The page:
used to have for a decent discount. Of course, that's all most policies
will give them for the dead machines, so it's still a hassle.
If only gas mileage, 401K income or solar panel efficiency matched the gains
in memory capacity in the last few decades. A 2 TB hard disk costs $100
these days. I remember paying $600 for one of the early 20MB drives. It
would take 1000 of them to equal 2TB (I think!) - that would be $600,000 in
Not An Option, sadly. Company (the Feds) machine. I only still have
admin rights on it because they forgot about me, but when I get issued a
replacement sometime this year, it will be locked down hard.
I cannot imagine needing $6000 in lawyer costs unless it was a huge or
complicated estate. Or a shady lawyer taking advantage of a situation.
Maybe we've just been lucky, but neither my wife no my family has never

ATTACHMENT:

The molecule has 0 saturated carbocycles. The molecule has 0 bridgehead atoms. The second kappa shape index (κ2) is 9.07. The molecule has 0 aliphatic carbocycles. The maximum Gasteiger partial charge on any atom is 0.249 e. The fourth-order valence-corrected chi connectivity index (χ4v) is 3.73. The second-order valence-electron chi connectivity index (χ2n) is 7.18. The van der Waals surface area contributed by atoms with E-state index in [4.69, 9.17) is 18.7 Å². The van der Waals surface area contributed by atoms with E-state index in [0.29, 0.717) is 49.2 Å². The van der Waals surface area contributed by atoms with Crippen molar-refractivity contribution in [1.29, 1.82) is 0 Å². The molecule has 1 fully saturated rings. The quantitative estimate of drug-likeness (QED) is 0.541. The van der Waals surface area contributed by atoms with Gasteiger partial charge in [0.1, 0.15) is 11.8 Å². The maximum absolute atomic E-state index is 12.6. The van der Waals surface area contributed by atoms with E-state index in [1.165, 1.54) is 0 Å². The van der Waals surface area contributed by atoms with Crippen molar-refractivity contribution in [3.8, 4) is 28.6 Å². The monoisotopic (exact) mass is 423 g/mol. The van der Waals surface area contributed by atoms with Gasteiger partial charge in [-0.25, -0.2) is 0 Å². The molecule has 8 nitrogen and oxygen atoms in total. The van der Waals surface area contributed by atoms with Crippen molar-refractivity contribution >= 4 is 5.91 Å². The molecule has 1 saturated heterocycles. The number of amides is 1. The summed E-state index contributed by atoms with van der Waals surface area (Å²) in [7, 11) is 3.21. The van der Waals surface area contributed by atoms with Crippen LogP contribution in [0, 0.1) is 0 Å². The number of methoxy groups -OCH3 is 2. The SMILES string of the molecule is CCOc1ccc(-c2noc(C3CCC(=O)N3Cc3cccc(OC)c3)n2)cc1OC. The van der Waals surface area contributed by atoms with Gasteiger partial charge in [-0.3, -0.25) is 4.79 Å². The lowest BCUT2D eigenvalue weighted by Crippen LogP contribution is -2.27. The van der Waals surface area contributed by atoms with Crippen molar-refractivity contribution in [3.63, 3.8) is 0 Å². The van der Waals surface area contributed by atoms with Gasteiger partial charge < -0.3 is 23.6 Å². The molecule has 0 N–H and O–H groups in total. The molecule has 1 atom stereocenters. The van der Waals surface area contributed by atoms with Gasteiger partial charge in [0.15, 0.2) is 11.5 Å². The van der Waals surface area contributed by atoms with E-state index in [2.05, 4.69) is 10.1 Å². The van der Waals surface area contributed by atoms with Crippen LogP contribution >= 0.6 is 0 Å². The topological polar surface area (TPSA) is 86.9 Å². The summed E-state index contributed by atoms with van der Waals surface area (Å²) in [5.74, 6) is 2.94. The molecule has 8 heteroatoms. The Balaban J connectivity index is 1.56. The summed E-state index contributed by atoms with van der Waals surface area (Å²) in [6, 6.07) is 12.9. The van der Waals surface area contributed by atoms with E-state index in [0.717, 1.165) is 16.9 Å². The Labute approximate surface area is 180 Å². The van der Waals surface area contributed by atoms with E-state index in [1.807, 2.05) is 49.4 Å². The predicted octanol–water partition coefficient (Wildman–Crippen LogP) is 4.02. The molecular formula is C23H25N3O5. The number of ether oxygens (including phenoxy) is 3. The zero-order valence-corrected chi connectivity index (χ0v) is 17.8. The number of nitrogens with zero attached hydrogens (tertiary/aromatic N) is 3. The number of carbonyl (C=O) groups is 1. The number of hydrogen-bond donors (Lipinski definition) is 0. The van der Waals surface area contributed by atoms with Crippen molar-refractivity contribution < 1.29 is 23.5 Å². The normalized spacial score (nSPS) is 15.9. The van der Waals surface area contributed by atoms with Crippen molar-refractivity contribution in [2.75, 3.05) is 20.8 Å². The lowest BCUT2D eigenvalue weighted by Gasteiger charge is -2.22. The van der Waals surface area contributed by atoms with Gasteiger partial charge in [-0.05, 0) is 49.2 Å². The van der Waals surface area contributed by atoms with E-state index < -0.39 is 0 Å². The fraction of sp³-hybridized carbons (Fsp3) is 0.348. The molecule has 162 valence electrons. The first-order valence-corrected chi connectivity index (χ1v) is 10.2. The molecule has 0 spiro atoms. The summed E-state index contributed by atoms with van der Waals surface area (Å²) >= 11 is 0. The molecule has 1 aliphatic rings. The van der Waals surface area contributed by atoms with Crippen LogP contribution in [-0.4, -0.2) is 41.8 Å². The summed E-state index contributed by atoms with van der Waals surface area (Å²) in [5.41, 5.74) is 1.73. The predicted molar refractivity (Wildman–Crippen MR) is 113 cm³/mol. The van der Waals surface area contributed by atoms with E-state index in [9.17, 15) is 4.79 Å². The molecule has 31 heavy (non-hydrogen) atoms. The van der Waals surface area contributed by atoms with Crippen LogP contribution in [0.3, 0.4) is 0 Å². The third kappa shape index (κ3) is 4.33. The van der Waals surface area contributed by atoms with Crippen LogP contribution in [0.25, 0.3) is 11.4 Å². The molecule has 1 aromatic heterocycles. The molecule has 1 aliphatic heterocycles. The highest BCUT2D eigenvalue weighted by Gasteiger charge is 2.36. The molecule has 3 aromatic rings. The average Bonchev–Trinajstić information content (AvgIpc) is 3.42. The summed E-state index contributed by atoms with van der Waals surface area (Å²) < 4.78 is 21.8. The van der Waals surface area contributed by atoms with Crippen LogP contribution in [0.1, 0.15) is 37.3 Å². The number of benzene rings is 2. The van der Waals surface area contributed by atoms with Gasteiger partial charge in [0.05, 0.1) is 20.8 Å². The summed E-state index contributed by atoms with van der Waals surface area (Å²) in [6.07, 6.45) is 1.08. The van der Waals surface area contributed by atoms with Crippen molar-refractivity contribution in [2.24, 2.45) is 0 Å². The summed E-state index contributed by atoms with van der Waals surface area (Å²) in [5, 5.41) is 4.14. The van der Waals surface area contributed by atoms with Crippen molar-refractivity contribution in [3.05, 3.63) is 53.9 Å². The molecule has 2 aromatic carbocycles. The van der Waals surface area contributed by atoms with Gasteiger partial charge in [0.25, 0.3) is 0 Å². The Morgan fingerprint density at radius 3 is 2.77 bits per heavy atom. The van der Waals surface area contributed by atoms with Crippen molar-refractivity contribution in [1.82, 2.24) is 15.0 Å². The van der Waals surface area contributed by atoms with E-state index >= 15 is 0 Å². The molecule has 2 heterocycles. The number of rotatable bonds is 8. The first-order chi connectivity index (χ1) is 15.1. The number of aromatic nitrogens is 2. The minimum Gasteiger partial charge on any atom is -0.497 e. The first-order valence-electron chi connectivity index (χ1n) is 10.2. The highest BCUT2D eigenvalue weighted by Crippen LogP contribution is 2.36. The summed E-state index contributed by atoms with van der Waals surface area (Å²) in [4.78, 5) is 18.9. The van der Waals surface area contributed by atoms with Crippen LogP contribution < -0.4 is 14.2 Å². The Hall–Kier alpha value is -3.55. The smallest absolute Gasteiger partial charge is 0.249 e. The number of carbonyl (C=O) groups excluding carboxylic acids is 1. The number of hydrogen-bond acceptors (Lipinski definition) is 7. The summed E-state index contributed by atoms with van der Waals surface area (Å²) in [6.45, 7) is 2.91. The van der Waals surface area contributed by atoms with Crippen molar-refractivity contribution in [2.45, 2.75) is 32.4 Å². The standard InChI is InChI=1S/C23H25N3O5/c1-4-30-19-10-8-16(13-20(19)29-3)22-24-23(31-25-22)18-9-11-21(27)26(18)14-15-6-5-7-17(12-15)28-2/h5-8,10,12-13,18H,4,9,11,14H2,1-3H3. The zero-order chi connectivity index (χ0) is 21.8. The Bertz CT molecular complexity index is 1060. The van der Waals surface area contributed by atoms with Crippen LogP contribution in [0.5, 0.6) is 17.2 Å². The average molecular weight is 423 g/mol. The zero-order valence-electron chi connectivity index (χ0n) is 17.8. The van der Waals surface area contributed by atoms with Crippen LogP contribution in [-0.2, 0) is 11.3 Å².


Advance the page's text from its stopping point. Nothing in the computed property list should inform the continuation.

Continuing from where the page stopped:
argued over what little estate there was amongst parents. I guess modest
means has some advantages.
Lawyer fees are typically 3% of the value of the estate. Typically your
estate is going to pay that and more if you use a lawyer who has a
Saturday morning show on TV and his picture on buses telling you how
they are going to "help you".
They close the deal by charging a really small fee for their "advice" in
creating a complicated will that insures lots of work for them. Since
lots of people shop on price they think they just got a super deal.
This isn't unusual and just happened in the case of my sister in laws
mothers' estate. She said the mother was impressed she was only charged
$50 by the guy who has his picture on every bus and billboard.
Her mother passed on and it took almost a year to address the details of
a small estate because of the way the lawyer crafted the will. After six
months she called to ask the status and there was a line item on his
$8,000 bill for that "phone consultation".